If you have reason to believe that your interaction with us is no longer secure, you must immediately notify us of the problem by contacting us at In the unlikely event that we believe that the security of your user information in our possession or control may have been compromised, we may seek to notify you of that development and, if so, will endeavor to do so as promptly as practicable under the circumstances.

Sharing and Disclosure of Information JD Supra Collects

Except as otherwise described in this privacy statement, JD Supra will not disclose personal information to any third party unless we believe that disclosure is necessary to: (1) comply with applicable laws; (2) respond to governmental inquiries or requests; (3) comply with valid legal process; (4) protect the rights, privacy, safety or property of JD Supra, users of the Service, Website visitors or the public; (5) permit us to pursue available remedies or limit the damages that we may sustain; and (6) enforce our Terms & Conditions of Use.

In the event there is a change in the corporate structure of JD Supra such as, but not limited to, merger, consolidation, sale, liquidation or transfer of substantial assets, JD Supra may, in its sole discretion, transfer, sell or assign information collected on and through the Service to one or more affiliated or unaffiliated third parties.

Links to Other Websites

This Website and the Service may contain links to other websites. The operator of such other websites may collect information about you, including through cookies or other technologies. If you are using the Service through the Website and link to another site, you will leave the Website and this Policy will not apply to your use of and activity on those other sites. We encourage you to read the legal notices posted on those sites, including their privacy policies. We shall have no responsibility or liability for your visitation to, and the data collection and use practices of, such other sites. This Policy applies solely to the information collected in connection with your use of this Website and does not apply to any practices conducted offline or in connection with any other websites.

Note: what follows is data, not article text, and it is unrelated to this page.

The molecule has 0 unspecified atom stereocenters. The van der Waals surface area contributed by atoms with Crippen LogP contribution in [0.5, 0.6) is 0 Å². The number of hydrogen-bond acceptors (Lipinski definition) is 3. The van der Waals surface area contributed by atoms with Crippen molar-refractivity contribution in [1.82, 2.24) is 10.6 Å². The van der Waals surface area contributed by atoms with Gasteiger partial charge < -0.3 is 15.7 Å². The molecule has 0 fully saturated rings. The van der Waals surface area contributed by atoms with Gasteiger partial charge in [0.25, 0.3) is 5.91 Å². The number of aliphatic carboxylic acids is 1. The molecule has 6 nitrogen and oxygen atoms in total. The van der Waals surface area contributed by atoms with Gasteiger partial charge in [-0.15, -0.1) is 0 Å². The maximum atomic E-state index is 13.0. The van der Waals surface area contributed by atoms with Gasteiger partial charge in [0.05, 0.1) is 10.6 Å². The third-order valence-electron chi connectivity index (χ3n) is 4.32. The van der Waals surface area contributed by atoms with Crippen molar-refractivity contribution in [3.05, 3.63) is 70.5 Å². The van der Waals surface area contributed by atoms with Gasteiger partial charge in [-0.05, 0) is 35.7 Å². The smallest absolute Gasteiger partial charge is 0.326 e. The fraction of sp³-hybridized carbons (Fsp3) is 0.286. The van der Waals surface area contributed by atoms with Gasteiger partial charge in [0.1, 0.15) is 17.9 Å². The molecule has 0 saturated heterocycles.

Changes in Our Privacy Policy

We reserve the right to change this Policy at any time. Please refer to the date at the top of this page to determine when this Policy was last revised. Any changes to our privacy policy will become effective upon posting of the revised policy on the Website. By continuing to use the Service or Website following such changes, you will be deemed to have agreed to such changes. If you do not agree with the terms of this Policy, as it may be amended from time to time, in whole or part, please do not continue using the Service or the Website.

Contacting JD Supra

If you have any questions about this privacy statement, the practices of this site, your dealings with this Web site, or if you would like to change any of the information you have provided to us, please contact us at:

- hide
*With LinkedIn, you don't need to create a separate login to manage your free JD Supra account, and we can make suggestions based on your needs and interests. We will not post anything on LinkedIn in your name. Or, sign up using your email address.